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Two 1600 gaming upgradeable machines

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January 10, 2010 3:40:41 PM

Hello it has been a few years since I built my last gaming rig, and just was hoping to get a couple more eyes on this one and see if I got it built about right.
These are for me and the wife, we are going to be gaming on them, streaming media, and she is doing her degree work on them.
I need everything to go with these machines for the price, but I am also not going to get the parts until the middle of Feb since I am currently deployed, and my wife would not know the first thing about putting a machine together.
The plan is to most likely add another GPU to the mix in a few months, I am also trying to at least somewhat future proof the system, and that explains the 8 Gig of ram, as well as lots and lots of heavy WinRar usage while I am deployed.



Let me know if I did balance this about right, I do want to be a little heavy on the CPU and the RAM, and overclocking will be in order, that is why I chose the setup that I did, I just want to be able to eek out some performance for a while and just replace the GPU as the newer stuff gets cheaper. Also I want everything but the OS to be retail due to the higher warranty coverage. Like I said overclocking will come, just when I decide the time is right.
a b 4 Gaming
January 10, 2010 4:11:31 PM

Keep planning, but do not buy until the last moment. Prices and specs change rapidly. In particular, see if the prices of SSD's become reasonable.

Here are some added thoughts.
1) Consider the i5-750/P55 system. At that price point, it is comparable to the x4-965, but my understanding is that it will overclock better.
2) Plan on upgrading your vga card to the next best thing by selling the 5770 and replacing it with a better single card. You can save $ now with a lower cost PSU in the 500-650w range. Your motherboard cost will also be lower if you do not need multiple pci-e x-16 slots.
3) A) Do you qualify for an academic license?
If so, you can get windows-7 at a discounted price.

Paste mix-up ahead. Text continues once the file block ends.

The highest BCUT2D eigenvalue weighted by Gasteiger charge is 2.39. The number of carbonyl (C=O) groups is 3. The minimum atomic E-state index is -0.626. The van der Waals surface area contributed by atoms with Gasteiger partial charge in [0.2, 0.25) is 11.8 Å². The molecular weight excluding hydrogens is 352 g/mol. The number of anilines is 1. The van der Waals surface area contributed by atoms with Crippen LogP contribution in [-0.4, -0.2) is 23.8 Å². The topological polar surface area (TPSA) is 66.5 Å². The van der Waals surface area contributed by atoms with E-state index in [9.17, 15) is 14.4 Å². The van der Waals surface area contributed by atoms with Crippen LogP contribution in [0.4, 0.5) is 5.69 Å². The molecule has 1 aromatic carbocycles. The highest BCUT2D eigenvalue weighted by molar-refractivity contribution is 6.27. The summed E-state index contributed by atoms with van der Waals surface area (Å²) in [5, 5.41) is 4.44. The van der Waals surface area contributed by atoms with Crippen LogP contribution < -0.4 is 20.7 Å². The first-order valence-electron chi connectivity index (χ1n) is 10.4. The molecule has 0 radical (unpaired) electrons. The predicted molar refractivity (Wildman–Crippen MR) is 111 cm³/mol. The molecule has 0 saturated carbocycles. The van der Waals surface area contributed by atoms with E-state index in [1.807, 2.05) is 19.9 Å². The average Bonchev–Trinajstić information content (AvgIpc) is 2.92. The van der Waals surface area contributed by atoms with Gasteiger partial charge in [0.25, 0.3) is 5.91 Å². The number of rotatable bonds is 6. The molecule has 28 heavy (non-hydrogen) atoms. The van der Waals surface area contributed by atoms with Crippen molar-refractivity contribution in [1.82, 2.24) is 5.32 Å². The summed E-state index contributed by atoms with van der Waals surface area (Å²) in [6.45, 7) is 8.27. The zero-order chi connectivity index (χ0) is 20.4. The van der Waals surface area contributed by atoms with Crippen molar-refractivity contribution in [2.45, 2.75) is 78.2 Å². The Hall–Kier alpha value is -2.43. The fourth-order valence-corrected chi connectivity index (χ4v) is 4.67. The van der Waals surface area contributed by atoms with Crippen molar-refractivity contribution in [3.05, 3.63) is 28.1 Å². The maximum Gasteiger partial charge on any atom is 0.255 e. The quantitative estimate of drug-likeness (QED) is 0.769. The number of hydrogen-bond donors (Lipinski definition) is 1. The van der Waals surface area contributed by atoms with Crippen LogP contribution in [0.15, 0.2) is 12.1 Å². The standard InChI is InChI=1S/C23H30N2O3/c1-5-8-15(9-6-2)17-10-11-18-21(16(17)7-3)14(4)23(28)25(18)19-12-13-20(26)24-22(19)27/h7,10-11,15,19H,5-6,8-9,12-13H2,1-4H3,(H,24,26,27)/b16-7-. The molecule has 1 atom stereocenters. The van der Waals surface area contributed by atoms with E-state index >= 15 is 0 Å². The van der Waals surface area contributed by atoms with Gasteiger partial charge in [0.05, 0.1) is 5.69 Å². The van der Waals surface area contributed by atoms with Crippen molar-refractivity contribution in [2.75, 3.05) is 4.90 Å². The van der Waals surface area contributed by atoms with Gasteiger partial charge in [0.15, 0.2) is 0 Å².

B) Look for an upgrade version of home premium instead of OEM.
Upgrade is a retail version which gives you support from microsoft, unlike OEM(AKA system builder),
and allows a more hassel-free ability to transfer the os to a different pc(motherboard).
You get both 32 bit and 64 bit DVD's.

There is a legitimate two step instalation process to install an upgrade version
You install windows-7 from the cd, but do not initially enter the product code or activate.
After it installs, you have a fully functional OS for 30 days.
Step 2 is to insert the dvd again, while running Windows and then do an upgrade.
This time, enter your product code, and activate.
After activation. you may delete the initial version which is named windows.old.

C) Do you really need Ultimate? There are very few features that the home user would want.
Check out the differences on the microsoft Vista web site.
If you get a retail or upgrade version, you will still be able to upgrade to ultimate later.
4) Don't pay extra for faster ram or better timings. It makes little difference in real applications or FPS.
http://www.tomshardware.com/reviews/memory-scaling-i7,2...

stay safe; be smart
---good luck---
m
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l
January 10, 2010 8:14:29 PM

I will look into the idea of a i5, as for the ram, I am also doing some coding, and I work some from home as well with some massive ram eating programs, I am not sure about the DDR3 making as much of a difference as it does with DDR2, but it helped me out a lot when I increased the speed of my ddr2 for the work I do from the house.
The other memory issue, I have never used G-skill, but I have used Kingston and Corsair a lot, and never had any issues with either of those. And I am looking at a paired up set so they will work dual channeled together. And the savings is 40 bucks there, but I will work a build on the i5 and see how that comes together. I am not the biggest Intel fan, but then again I used to not like anything but NVIDIA, but you have to go with what is best within your price range. The key things for me, is will it play my games good, can we do our work on it, and will it last for a long while. I will have to make a new build around the i5, and tinker with it.
As for SSD's I was thinking that too, or even a 10k drive, but we have to see what happens in price in the next month, the first Proc for this build was the 140W but now they have got that down to 125W :-)
Thanks for your assistance and I will see what I can do with a different type of build.
m
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l
January 16, 2010 11:30:32 PM

Well I have now rebuilt it, went with 4gig of G-skill ram after a lot of research, and dropped the speed of it down, although with a little O.C. love it can run with the other stuff, and changed the GPU to a 5750, and it should be a screamer, right now I have the OEM drives in there, as long as newegg gets the retail version of the HDD's I will get those, if not I might just get them at a local retailer, I just want the warranty. As for the OS, I do need there higher end, and there is no way around that one :cry:  but that is life sometimes.
Hoping next month has some good price changes on some of the parts, but time will tell.
m
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l
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